A three-day reggae-rock music and arts festival held annually in May in Monterey had a more than $12 million dollar impact to the local economy.
The California Roots Music and Arts Festival released an economic impact report this week revealing the monetary benefit to Monterey County.
Festival organizers said 12,000 people attended daily to see the performers, which included 311, Damian Marley, Ziggy Marley, SOJA, Rebelution and Steel Pulse. It's been dubbed North America's largest annual reggae-rock event.
The report was guided by the support of a comprehensive survey from more than one quarter of the 12,000 daily festival attendees, which shows the county's annual revenue-boost by a staggering $12.1 million. It was produced by the independent Los Angeles based economic research and consulting firm Beacon Economics, who also performs reports for the California State Controller's Office, a Wall Street hedge fund, the PGA Tour, Southern California Edison, Kaiser Permanente and the Sacramento Kings basketball team.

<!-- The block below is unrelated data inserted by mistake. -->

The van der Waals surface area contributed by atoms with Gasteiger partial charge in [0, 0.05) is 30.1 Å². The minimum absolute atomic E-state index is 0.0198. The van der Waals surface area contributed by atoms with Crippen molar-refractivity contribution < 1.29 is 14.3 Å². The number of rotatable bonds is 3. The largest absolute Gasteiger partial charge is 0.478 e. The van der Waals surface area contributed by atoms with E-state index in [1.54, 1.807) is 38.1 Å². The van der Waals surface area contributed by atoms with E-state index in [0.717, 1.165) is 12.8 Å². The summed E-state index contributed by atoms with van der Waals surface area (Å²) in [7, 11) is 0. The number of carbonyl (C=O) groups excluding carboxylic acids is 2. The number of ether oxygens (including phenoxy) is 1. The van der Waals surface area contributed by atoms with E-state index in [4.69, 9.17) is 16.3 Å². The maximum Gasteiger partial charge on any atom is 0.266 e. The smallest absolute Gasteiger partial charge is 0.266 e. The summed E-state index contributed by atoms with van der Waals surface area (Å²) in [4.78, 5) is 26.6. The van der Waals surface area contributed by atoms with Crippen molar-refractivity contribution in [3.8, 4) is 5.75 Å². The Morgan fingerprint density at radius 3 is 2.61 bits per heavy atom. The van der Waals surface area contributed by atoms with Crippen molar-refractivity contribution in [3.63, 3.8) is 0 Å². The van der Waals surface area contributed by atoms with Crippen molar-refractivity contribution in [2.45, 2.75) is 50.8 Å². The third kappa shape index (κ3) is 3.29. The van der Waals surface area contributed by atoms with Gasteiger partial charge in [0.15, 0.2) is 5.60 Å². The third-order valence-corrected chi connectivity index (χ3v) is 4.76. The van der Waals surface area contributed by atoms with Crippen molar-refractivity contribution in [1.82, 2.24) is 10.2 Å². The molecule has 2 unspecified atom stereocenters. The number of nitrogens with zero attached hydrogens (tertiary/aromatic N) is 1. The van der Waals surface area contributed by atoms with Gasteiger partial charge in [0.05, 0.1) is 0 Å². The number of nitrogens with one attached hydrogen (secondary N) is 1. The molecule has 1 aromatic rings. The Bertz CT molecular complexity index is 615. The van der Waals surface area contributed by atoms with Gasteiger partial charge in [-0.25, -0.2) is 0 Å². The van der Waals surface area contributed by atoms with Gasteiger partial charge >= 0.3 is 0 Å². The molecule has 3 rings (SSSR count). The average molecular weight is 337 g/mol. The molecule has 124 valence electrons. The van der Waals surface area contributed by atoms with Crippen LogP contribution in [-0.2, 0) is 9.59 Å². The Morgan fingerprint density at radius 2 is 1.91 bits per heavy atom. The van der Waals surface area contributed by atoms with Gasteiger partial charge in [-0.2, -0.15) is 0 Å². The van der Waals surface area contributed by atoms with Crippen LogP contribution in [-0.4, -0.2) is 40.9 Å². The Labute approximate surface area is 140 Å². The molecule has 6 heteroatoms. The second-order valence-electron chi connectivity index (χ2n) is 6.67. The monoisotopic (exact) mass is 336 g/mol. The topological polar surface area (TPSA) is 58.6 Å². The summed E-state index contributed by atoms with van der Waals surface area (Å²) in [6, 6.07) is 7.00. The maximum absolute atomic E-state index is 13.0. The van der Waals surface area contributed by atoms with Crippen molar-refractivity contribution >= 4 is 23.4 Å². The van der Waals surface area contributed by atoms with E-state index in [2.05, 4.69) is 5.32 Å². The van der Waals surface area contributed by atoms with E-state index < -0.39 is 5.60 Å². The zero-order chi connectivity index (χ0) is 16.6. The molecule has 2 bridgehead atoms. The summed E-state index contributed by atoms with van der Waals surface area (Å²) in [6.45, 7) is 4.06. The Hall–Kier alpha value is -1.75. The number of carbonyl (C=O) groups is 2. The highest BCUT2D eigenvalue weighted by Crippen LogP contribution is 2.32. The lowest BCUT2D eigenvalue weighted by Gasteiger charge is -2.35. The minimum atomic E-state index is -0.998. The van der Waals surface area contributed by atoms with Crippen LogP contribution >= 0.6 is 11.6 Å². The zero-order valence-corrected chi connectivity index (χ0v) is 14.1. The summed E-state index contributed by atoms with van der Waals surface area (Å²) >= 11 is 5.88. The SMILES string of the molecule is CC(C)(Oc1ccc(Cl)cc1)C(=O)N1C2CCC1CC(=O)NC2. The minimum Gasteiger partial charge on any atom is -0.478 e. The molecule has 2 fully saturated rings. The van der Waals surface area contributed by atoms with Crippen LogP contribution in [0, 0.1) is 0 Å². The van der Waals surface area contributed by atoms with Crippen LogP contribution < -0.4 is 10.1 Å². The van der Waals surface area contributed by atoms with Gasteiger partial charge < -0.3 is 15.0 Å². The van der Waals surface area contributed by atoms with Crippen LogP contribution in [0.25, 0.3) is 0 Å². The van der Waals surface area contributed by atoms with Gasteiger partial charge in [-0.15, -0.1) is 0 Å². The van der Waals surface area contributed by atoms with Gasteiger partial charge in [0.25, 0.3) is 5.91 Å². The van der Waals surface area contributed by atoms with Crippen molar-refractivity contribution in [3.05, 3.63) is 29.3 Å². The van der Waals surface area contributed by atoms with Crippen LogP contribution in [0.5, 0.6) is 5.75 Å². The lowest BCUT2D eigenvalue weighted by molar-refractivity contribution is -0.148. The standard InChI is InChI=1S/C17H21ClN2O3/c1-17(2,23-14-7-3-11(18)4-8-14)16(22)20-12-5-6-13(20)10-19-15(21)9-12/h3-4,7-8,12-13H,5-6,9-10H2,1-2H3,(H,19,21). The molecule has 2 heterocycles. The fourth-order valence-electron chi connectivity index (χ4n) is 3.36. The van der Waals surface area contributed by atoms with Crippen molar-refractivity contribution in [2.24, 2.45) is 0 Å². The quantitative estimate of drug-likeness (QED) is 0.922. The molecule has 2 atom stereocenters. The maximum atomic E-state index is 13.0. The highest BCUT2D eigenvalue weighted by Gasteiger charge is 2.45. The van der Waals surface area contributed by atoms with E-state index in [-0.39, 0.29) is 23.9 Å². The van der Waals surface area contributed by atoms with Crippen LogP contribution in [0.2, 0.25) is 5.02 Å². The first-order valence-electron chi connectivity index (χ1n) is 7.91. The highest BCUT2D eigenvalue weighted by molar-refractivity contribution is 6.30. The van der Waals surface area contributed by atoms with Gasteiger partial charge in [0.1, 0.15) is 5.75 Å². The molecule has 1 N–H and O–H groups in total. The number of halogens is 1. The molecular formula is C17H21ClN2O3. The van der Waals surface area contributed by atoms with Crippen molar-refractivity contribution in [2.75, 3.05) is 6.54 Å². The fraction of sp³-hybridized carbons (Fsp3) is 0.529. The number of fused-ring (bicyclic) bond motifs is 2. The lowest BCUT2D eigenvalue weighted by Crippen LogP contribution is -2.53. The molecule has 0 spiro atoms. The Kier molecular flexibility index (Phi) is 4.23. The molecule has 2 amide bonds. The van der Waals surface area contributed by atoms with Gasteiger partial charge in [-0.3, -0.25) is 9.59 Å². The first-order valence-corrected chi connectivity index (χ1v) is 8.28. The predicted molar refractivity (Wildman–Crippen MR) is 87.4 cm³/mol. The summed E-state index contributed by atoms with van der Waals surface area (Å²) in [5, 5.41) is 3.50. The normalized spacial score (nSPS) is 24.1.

The report shows 90.5% of the festival attendees to the California Roots Music and Arts Festival travelled from other parts of California, including out of state and even out of the country.
Attendees spent a whopping $8.4 million to benefit the county, with $2 million going toward accommodations, $4 million toward food and beverages and $1.1 million toward retail spending.
The festival supported the equivalent of 132 full-time jobs and generated an estimated $1.2 million in taxes for state and local governments.
Organizers said since they work on this event year-round, they were curious to see how this festival affected the surrounding economy.